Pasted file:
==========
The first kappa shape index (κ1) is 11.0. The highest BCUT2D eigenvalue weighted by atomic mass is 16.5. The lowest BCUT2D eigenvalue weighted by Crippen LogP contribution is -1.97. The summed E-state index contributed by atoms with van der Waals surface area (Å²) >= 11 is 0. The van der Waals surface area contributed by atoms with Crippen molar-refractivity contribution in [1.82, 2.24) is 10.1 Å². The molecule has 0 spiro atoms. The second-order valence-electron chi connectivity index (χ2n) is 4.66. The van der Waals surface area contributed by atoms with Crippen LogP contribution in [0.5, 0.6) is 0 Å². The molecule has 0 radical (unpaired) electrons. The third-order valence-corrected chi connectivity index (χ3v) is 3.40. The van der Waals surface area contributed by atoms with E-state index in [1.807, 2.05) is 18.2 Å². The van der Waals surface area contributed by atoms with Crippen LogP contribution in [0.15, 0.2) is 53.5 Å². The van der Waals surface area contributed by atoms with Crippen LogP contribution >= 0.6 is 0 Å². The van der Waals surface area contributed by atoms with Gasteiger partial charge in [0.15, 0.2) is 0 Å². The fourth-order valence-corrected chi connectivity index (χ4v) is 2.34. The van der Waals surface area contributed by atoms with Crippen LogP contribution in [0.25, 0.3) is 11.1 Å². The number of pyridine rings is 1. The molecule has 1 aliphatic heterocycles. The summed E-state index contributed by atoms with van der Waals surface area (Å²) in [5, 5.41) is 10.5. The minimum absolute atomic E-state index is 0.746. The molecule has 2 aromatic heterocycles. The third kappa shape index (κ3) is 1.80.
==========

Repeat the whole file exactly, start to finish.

The first kappa shape index (κ1) is 11.0. The highest BCUT2D eigenvalue weighted by atomic mass is 16.5. The lowest BCUT2D eigenvalue weighted by Crippen LogP contribution is -1.97. The summed E-state index contributed by atoms with van der Waals surface area (Å²) >= 11 is 0. The van der Waals surface area contributed by atoms with Crippen molar-refractivity contribution in [1.82, 2.24) is 10.1 Å². The molecule has 0 spiro atoms. The second-order valence-electron chi connectivity index (χ2n) is 4.66. The van der Waals surface area contributed by atoms with Crippen LogP contribution in [0.5, 0.6) is 0 Å². The molecule has 0 radical (unpaired) electrons. The third-order valence-corrected chi connectivity index (χ3v) is 3.40. The van der Waals surface area contributed by atoms with E-state index in [1.807, 2.05) is 18.2 Å². The van der Waals surface area contributed by atoms with Crippen LogP contribution in [0.15, 0.2) is 53.5 Å². The van der Waals surface area contributed by atoms with Crippen LogP contribution >= 0.6 is 0 Å². The van der Waals surface area contributed by atoms with Gasteiger partial charge in [0.15, 0.2) is 0 Å². The fourth-order valence-corrected chi connectivity index (χ4v) is 2.34. The van der Waals surface area contributed by atoms with Crippen LogP contribution in [0.25, 0.3) is 11.1 Å². The number of pyridine rings is 1. The molecule has 1 aliphatic heterocycles. The summed E-state index contributed by atoms with van der Waals surface area (Å²) in [5, 5.41) is 10.5. The minimum absolute atomic E-state index is 0.746. The molecule has 2 aromatic heterocycles. The third kappa shape index (κ3) is 1.80.